Black clothing has become a ubiquitous choice for the twentieth century adult. Yet in the nineteenth century black clothing had specific associations and uses. The black garments on the Australian Dress Register show both the versatility of black and how its use in fashion gradually changed during the late nineteenth century and early twentieth century.
Black has many, often contradictory, connotations. Over time it has been a symbol of grief, wickedness, humility, the Devil, seduction, austerity and glamour. It is the dramatic and grown-up opposite to white.
Before synthetic dyes were available blackish fabric was made by dying and re-dying fabric to produce extremely dark tones. This was time consuming and therefore black fabric was expensive. Ironically, the coloured fabric which symbolised austerity was relatively pricey. The destructive nature of the dying process meant that black fabrics were particularly unstable and pre-eighteenth century black dress is rare today.
During the course of the nineteenth century black became especially prominent in the form of menswear and mourning dress. With the industrial revolution and increased urbanisation, black became the dominant colour in urban menswear. Black was also a sensible colour choice, easily disguising the grime of the city and manual labour.
The 1882-1884 morning suit, entered onto the Australian Dress Register by the Grenfell Historical Society, is a classic example of a man’s black formal suit.
The Victorian era gave great significance to the outward display of mourning. Queen Victoria only wore black following the death of her husband in 1861, endorsing lengthy displays of mourning, particularly for widows. Mourning dress was typically of the same cut as contemporary fashions, but made from black lustreless fabric such as crepe. Gradually, as time passed from the bereavement, the woman could wear more luxurious fabrics and accents of lighter tones of grey and lilac.
Black mourning wear could be reused or altered for other purposes. On the Australian Dress Register, Bessie Rouse’s black bodice from 1885-1886 shows signs of alteration and could have been a mourning garment transformed into an elegant evening bodice. In the late nineteenth century black became a daring choice for evening wear and by the early twentieth century intricate, and expensive, mourning practices had begun to wain.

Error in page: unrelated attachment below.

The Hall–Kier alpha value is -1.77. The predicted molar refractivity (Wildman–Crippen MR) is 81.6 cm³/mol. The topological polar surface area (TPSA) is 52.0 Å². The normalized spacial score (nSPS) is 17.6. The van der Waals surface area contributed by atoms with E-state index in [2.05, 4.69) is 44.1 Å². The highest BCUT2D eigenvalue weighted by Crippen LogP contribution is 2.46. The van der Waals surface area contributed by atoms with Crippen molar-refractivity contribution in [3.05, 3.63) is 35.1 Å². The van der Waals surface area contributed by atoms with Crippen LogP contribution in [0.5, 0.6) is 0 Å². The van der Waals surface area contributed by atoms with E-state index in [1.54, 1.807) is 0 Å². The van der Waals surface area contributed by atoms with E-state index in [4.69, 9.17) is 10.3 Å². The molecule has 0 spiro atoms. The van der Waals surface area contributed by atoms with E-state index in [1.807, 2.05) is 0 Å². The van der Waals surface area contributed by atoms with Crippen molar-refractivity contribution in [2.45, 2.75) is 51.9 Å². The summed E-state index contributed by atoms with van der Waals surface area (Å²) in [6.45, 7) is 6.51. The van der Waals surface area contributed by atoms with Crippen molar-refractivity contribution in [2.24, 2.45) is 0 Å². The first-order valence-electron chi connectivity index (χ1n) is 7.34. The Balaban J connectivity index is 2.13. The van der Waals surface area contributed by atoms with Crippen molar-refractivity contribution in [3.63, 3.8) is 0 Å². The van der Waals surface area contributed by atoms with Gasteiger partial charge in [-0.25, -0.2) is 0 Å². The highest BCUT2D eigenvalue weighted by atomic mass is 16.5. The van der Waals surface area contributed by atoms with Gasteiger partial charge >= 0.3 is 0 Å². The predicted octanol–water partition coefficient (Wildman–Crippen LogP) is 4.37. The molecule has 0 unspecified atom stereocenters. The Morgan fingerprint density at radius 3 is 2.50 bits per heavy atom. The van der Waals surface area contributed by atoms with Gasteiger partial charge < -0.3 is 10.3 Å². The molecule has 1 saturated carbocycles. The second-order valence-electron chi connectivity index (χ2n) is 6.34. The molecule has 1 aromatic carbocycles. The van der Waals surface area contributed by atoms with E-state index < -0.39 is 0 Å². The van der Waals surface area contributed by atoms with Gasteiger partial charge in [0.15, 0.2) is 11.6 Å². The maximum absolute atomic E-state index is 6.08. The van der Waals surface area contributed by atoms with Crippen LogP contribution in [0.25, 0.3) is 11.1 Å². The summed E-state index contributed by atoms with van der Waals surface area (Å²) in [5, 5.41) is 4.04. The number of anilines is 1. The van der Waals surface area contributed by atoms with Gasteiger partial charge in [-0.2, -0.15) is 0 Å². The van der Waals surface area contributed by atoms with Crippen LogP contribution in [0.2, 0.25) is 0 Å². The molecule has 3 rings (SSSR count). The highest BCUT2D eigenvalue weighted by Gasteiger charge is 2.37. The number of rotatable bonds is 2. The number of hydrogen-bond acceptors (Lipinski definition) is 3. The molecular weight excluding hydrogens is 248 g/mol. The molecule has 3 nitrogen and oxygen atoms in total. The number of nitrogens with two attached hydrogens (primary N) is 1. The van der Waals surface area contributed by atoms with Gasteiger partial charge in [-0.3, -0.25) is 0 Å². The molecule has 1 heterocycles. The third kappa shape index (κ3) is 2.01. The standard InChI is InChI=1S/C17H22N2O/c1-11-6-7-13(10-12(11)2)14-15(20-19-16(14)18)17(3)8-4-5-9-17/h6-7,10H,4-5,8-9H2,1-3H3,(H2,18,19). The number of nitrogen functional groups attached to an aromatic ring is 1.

Around the turn of the twentieth century, black and dark colours were often favoured by mature women. There are two examples of such dresses from the early twentieth century on the Register.
The black dress and beaded lace overpiece worn by Mrs Jane Crain in the early twentieth century, held at the Museum of the Riverina, and Hilda Smith’s black silk satin and lace dress, owned by the Griffith Pioneer Park Museum. The ADR entry for Hilda Smith’s dress quotes The Girls Own Annual of 1909 as stating that ‘black dresses are to be very fashionable.’
In the early twentieth century the first incarnations of ‘the little black dress’ appeared and following World War I black became a cosmopolitan choice. Coco Chanel was noted for her use of black in the 1920s, and her ‘little black dress’
Black became a colour of style for all manner of occasions, for women and men. For example, Miss Mather’s black crepe de chine dress from the 1930s, now in the care of the Manning Valley Historical Society, is an elegant example of black daywear from the 1930s.
With all its mixed associations black has become a style staple – at once modern and timeless, sensible and glamorous.
Rosie Cullen-Volunteer, Australian Dress Register
R. Clark; Hatches, matches and dispatches (National Gallery of Victoria, Melbourne, 1987).
D. Ludot; The little black dress: vintage treasure (Thames and Hudson, London, 2001).
J.R. Harvey; Men in black (University of Chicago Press, 1995).
M. Trudgeon; Black in fashion: morning to night (Council of Trustees of the National Gallery of Victoria, Melbourne, 2008).
V. D. Mendes; Black in fashion (V&A Publications, London, 1999).